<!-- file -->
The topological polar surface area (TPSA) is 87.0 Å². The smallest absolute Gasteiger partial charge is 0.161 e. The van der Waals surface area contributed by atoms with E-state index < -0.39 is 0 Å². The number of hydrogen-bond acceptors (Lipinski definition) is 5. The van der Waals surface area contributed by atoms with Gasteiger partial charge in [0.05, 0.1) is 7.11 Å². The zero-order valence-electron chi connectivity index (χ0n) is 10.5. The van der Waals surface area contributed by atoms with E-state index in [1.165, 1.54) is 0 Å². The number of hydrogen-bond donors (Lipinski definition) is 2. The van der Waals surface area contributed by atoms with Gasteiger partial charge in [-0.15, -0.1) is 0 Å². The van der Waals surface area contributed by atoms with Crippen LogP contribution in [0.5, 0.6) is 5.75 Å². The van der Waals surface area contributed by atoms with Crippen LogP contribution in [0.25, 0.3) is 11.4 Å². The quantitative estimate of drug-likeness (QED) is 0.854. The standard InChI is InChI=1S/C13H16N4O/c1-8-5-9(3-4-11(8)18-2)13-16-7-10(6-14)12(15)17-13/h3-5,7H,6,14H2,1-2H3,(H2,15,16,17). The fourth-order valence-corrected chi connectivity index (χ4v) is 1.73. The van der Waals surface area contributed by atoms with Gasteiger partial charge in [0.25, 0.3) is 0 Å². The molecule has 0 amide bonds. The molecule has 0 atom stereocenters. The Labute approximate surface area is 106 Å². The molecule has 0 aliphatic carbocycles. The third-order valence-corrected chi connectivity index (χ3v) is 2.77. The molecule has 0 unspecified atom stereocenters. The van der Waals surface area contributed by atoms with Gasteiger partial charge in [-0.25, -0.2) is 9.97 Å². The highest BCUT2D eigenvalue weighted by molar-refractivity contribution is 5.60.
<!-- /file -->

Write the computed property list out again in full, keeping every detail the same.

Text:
The topological polar surface area (TPSA) is 87.0 Å². The smallest absolute Gasteiger partial charge is 0.161 e. The van der Waals surface area contributed by atoms with E-state index < -0.39 is 0 Å². The number of hydrogen-bond acceptors (Lipinski definition) is 5. The van der Waals surface area contributed by atoms with Gasteiger partial charge in [0.05, 0.1) is 7.11 Å². The zero-order valence-electron chi connectivity index (χ0n) is 10.5. The van der Waals surface area contributed by atoms with E-state index in [1.165, 1.54) is 0 Å². The number of hydrogen-bond donors (Lipinski definition) is 2. The van der Waals surface area contributed by atoms with Gasteiger partial charge in [-0.15, -0.1) is 0 Å². The van der Waals surface area contributed by atoms with Crippen LogP contribution in [0.5, 0.6) is 5.75 Å². The van der Waals surface area contributed by atoms with Crippen LogP contribution in [0.25, 0.3) is 11.4 Å². The quantitative estimate of drug-likeness (QED) is 0.854. The standard InChI is InChI=1S/C13H16N4O/c1-8-5-9(3-4-11(8)18-2)13-16-7-10(6-14)12(15)17-13/h3-5,7H,6,14H2,1-2H3,(H2,15,16,17). The fourth-order valence-corrected chi connectivity index (χ4v) is 1.73. The van der Waals surface area contributed by atoms with Gasteiger partial charge in [0.25, 0.3) is 0 Å². The molecule has 0 amide bonds. The molecule has 0 atom stereocenters. The Labute approximate surface area is 106 Å². The molecule has 0 aliphatic carbocycles. The third-order valence-corrected chi connectivity index (χ3v) is 2.77. The molecule has 0 unspecified atom stereocenters. The van der Waals surface area contributed by atoms with Gasteiger partial charge in [-0.25, -0.2) is 9.97 Å². The highest BCUT2D eigenvalue weighted by molar-refractivity contribution is 5.60.